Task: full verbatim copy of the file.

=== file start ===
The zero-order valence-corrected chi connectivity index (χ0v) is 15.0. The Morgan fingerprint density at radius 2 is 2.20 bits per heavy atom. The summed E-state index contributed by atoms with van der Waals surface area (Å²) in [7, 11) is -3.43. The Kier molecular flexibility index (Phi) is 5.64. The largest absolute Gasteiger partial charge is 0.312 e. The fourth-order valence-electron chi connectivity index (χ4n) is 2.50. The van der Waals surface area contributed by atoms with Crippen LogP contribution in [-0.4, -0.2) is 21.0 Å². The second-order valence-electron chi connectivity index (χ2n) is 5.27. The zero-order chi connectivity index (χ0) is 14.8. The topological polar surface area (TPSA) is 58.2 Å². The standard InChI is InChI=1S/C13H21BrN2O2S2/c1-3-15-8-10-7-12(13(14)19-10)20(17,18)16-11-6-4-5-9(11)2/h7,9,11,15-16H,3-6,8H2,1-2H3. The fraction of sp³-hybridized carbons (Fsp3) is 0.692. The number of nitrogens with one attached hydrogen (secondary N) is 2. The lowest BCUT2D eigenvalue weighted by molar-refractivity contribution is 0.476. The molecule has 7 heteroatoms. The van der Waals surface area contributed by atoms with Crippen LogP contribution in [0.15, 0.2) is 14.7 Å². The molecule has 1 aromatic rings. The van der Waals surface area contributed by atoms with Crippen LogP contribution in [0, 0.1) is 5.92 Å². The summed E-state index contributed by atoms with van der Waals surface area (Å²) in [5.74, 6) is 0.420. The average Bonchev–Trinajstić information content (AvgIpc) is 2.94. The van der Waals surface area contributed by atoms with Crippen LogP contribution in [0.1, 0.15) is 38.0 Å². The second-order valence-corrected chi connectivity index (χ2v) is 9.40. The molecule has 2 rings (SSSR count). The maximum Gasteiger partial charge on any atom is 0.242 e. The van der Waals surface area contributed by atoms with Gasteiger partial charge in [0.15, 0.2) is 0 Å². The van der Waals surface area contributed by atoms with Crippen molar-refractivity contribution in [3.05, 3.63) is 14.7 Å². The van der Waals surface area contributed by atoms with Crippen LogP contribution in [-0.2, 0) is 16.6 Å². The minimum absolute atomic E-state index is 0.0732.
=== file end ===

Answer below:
The zero-order valence-corrected chi connectivity index (χ0v) is 15.0. The Morgan fingerprint density at radius 2 is 2.20 bits per heavy atom. The summed E-state index contributed by atoms with van der Waals surface area (Å²) in [7, 11) is -3.43. The Kier molecular flexibility index (Phi) is 5.64. The largest absolute Gasteiger partial charge is 0.312 e. The fourth-order valence-electron chi connectivity index (χ4n) is 2.50. The van der Waals surface area contributed by atoms with Crippen LogP contribution in [-0.4, -0.2) is 21.0 Å². The second-order valence-electron chi connectivity index (χ2n) is 5.27. The zero-order chi connectivity index (χ0) is 14.8. The topological polar surface area (TPSA) is 58.2 Å². The standard InChI is InChI=1S/C13H21BrN2O2S2/c1-3-15-8-10-7-12(13(14)19-10)20(17,18)16-11-6-4-5-9(11)2/h7,9,11,15-16H,3-6,8H2,1-2H3. The fraction of sp³-hybridized carbons (Fsp3) is 0.692. The number of nitrogens with one attached hydrogen (secondary N) is 2. The lowest BCUT2D eigenvalue weighted by molar-refractivity contribution is 0.476. The molecule has 7 heteroatoms. The van der Waals surface area contributed by atoms with Crippen LogP contribution in [0.15, 0.2) is 14.7 Å². The molecule has 1 aromatic rings. The van der Waals surface area contributed by atoms with Crippen LogP contribution in [0, 0.1) is 5.92 Å². The summed E-state index contributed by atoms with van der Waals surface area (Å²) in [5.74, 6) is 0.420. The average Bonchev–Trinajstić information content (AvgIpc) is 2.94. The van der Waals surface area contributed by atoms with Crippen LogP contribution in [0.1, 0.15) is 38.0 Å². The second-order valence-corrected chi connectivity index (χ2v) is 9.40. The molecule has 2 rings (SSSR count). The maximum Gasteiger partial charge on any atom is 0.242 e. The van der Waals surface area contributed by atoms with Gasteiger partial charge in [0.15, 0.2) is 0 Å². The van der Waals surface area contributed by atoms with Crippen molar-refractivity contribution in [3.05, 3.63) is 14.7 Å². The van der Waals surface area contributed by atoms with Crippen LogP contribution in [-0.2, 0) is 16.6 Å². The minimum absolute atomic E-state index is 0.0732.